Why write at all, especially about yourself, your life, and your thoughts? Is it a terribly narcissistic thing to do?
The best answer I have comes from Frederick Buechner, the memoirist, Presbyterian minister, and wordsmith extraordinaire, in his lovely little book Now and Then:
When people have occasionally asked me what I was working on, I have found it impossible to tell them without an inward blush. As if anybody cares or should care….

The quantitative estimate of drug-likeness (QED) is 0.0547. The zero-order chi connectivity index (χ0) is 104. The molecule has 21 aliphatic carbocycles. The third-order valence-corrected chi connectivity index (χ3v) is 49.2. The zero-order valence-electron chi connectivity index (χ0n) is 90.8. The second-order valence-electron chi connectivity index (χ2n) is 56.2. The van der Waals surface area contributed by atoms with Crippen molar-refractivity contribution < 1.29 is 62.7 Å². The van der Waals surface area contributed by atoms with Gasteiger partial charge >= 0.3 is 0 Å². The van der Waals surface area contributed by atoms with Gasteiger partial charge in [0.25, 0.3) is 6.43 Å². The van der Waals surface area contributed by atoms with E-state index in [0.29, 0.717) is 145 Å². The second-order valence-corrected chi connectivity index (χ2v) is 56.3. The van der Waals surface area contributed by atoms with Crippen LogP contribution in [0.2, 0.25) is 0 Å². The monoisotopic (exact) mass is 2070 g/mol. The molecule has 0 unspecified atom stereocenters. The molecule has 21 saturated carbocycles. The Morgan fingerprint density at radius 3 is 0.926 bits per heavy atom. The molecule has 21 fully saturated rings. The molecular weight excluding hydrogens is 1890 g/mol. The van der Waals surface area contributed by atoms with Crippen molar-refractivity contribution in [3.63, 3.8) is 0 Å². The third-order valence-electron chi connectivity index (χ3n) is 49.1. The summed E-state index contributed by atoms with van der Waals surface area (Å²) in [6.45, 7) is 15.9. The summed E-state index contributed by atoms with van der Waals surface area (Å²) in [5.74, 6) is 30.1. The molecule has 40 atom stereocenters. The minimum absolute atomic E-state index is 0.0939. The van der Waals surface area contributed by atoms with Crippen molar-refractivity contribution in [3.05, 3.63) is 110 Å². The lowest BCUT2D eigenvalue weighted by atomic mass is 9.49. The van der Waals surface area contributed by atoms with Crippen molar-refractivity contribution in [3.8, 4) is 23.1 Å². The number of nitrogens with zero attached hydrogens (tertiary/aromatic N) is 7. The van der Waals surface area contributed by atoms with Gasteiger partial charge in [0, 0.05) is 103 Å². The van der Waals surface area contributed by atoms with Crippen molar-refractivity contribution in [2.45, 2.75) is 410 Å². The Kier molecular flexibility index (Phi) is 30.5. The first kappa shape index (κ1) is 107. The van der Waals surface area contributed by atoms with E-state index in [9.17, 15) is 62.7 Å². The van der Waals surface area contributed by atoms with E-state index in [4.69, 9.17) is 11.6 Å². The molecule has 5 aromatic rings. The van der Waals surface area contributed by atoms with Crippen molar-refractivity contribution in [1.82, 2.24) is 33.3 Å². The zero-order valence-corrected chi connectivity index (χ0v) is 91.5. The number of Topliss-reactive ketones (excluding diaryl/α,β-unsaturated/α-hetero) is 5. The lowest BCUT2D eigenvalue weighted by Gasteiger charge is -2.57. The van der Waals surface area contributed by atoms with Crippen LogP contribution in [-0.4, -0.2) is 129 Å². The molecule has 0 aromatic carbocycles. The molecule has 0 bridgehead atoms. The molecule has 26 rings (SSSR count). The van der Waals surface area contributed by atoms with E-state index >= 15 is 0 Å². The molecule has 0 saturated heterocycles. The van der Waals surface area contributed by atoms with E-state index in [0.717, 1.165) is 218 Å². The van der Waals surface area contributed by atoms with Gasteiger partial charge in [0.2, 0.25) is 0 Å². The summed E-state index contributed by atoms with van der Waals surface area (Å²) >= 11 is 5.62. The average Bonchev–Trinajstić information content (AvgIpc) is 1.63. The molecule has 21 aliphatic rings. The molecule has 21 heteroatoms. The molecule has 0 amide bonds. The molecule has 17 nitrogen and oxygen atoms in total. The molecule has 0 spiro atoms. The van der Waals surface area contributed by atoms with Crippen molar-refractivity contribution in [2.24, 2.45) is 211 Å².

But I do it anyway. I do it because it seems to me that no matter who you are, and no matter how eloquent or otherwise, if you tell your own story with sufficient candor and concreteness, it will be an interesting story and in some sense a universal story. I do it also in the hope of encouraging others to do the same–at least to look back over their own lives, as I have looked back over mine, for certain themes and patterns and signals that are so easy to miss when you’re caught up in the process of living them. If God speaks to us at all other than through such official channels as the Bible and the church, then I think that he speaks to us largely through what happens to us, so what I have done both in this book and in its predecessor is to listen back over what has happened to me–as I hope my readers may be moved to listen back over what has happened to them–for the sound, above all else, of his voice.